Six Storeys, London
It’s not often you walk into a cocktail bar resembling that of a chemist. Best not forget to bring along your prescriptgin… Large decanters illuminated by red and orange lighting line the back bar, labels in the form of potions reading Blue Cheese & Quince Gin, Buttered Rum and even Venison & Black Truffle simply add to the intrigue that is Six Storeys.
Chief Booze Engineer Patrick Hobbs hands us one of his cocktail menus (an old book re-purposed with just around 21 infused cocktails) and smiles as he unveils his ‘Black Brockmans’ cocktail. Steam boils over what looks to be a wintery blackberry forest, large teapots mystifying it all. He tells us the inspiration came from Black Jack chews he would munch on as a child. He shows us his pot of Brockmans infused blackberries and blueberries, then a smaller decanter of Brockmans infused with licorice and vanilla. We think you know where this is going…
Six Storeys, while new on the Soho block, is well known for its infusions. The bar runs on 10 Commandments, the most important being delicious first, serve is a close second, and thou shall not be a douchebag, emphasizing the importance of getting a drink in hand quickly and with a smile. The spiel can come later. For Patrick, it’s most important that his bartender team of 6 host their guests, which is why the bulk of the work happens in the lab, instead of on the bar. On ‘cook day’ 60-odd Kilner jars are filled producing 18,000 drinks, allowing for 1,000 drinks to be served at any given time. Working with a select range of small farms for fresh produce and alcohol suppliers (Scottish & American whiskies, rum vodka, gin and brandy), his infusions are built to allow your palate to taste the alcohol, despite the fresh butter and toffee ingredients added. By infusing fruit and a little sugar, ABV is brought down to remove the ‘spirit’ burn, making for a beautiful cocktail. Just imagine a bottled up old fashioned…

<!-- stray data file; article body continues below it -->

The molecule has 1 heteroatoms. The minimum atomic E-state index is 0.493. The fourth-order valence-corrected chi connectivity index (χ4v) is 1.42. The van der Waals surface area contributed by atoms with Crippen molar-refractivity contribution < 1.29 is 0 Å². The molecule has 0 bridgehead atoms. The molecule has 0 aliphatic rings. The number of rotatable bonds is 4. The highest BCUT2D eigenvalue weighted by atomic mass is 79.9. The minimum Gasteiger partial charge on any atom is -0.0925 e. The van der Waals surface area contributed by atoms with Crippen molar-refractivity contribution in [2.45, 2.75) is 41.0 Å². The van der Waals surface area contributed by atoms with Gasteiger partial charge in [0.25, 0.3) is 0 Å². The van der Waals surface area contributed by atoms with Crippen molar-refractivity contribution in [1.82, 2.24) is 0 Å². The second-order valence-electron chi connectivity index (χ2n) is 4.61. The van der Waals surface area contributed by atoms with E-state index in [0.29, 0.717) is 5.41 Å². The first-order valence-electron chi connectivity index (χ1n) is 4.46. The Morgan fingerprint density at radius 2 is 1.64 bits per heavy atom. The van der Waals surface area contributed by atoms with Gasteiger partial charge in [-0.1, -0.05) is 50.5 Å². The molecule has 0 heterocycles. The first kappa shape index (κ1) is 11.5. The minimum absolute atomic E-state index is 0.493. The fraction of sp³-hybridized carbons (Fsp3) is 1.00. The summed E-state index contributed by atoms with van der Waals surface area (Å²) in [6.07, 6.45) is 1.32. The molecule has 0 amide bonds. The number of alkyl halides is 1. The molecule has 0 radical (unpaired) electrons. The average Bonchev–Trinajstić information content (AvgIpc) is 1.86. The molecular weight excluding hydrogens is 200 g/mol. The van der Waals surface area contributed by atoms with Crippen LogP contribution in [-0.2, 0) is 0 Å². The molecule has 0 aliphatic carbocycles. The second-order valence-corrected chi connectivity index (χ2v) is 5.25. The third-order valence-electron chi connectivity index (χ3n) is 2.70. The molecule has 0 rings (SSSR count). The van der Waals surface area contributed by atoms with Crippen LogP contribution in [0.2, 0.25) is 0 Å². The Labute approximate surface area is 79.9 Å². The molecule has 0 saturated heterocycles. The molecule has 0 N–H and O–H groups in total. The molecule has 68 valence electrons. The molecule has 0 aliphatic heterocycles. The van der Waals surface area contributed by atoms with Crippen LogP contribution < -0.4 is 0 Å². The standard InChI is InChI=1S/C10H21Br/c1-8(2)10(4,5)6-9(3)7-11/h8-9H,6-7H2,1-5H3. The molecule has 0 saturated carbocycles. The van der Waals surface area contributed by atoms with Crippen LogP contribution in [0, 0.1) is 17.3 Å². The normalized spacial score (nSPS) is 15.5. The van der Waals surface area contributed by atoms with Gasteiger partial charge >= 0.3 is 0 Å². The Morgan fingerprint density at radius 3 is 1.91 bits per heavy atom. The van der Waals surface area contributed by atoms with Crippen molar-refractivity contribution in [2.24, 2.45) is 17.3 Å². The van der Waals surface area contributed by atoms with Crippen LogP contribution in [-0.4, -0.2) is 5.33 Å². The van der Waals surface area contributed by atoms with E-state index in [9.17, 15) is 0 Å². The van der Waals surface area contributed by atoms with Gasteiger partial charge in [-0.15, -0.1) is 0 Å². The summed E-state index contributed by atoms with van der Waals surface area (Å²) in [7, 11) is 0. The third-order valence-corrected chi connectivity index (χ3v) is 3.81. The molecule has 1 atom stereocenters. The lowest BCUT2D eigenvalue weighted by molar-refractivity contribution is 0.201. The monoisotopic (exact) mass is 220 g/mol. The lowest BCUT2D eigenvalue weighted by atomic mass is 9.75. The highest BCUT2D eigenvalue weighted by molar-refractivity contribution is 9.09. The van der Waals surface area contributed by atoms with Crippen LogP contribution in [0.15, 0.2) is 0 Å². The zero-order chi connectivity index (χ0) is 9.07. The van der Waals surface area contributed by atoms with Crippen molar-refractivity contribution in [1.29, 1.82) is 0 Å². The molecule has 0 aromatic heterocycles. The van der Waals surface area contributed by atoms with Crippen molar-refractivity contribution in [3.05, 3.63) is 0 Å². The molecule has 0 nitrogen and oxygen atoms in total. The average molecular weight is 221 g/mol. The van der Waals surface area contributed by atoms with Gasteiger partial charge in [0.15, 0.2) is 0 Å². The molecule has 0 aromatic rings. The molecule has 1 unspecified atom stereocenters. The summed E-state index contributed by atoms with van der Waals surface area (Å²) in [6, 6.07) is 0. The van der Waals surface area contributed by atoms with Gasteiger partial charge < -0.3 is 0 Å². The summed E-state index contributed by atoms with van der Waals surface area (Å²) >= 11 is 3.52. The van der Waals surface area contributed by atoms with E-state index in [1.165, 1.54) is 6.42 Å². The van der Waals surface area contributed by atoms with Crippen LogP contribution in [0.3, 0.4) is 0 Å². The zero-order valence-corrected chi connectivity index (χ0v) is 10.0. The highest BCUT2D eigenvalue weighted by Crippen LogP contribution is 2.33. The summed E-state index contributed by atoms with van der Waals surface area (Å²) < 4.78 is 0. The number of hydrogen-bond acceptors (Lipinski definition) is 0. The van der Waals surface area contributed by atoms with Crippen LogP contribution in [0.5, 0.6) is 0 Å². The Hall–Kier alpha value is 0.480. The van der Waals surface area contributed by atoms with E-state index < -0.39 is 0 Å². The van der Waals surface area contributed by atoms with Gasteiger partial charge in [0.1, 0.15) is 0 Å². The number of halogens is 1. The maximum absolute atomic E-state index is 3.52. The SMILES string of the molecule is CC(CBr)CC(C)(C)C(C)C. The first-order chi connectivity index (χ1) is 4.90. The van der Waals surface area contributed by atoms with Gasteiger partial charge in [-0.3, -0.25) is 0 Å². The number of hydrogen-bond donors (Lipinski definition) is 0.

Patrick himself moved to London 25 years ago to become an artist, and found himself in the kitchen. He began bartending in the West End without a clue of what to do and worked his way up and out. He always hated intimidating bartenders and vowed to create a team whose ego would be checked at the door. Now head of Camm & Hooper’s six bar venues, he’s revolutionising the cocktail experience.
Describe Six Storeys in a few words…
Moriarty’s Decadent Victorian Squat Rave
Best thing you’ve ever overheard at your bar?
‘Please stop looking at me, your face is making my eyes grumpy!’
Why do you think gin is so popular?
As more dedicated cocktail bars spring up, a larger proportion of people are exposed to quality mixed drinks. Bartenders have been using gin for ages in cocktails as it’s versatility and distinctive flavour really add so much to a drink with just a few simple ingredient additions. The marketing chaps eventually got on to gins’ USP – it’s pretty quick to produce, it has a long and colourful history in this country and also it is so easily tweaked with different botanicals. You can mix 20 different gins with tonic and they will all taste very different. Pubs have really latched onto this as it creates an instant cocktail list without the need for fancy ingredients or training.
What is it about Brockmans that appeals to you?
Bottle styling and feel. Amazing fruit nose and flavour.
If you could have one last drink before you died, what would you choose?
A bottle of 1780’s Veuve Cliquot raised from a shipwreck discovered off the coast of Finland in 2010. Liquid time travel. Amazing!
By Patrick Hobbs
Two Weeks B.C. (Before Cocktail)
- Handful of fresh blueberries
- Handful of fresh blackberries
- 350ml Brockmans Gin
Twenty-Four Hours B.C.
- 3 Liquorice Sticks
- 3 Vanilla Pods
- 230ml Brockmans Gin
- Agave Syrup
- 120ml Brockmans Gin
- Fresh lemon
Two Weeks B.C.
Take a generous handful each of ripe blackberries and blueberries, add to a half a bottle of Brockman’s gin and allow to infuse for a couple of weeks.
Twenty-Four Hours B.C.
Next, add a few liquorice sticks and vanilla pods to a quarter bottle of Brockmans and let it marry for 24 hours. Add a little agave syrup to sweeten.
Lastly, take the remaining portion of gin and zest in the oil of one fresh lemon. Combine your infusions and chill. Stir briefly with artisan ice in your favourite drinking vessel. Garnish with speared boozy blackberry. Chill further.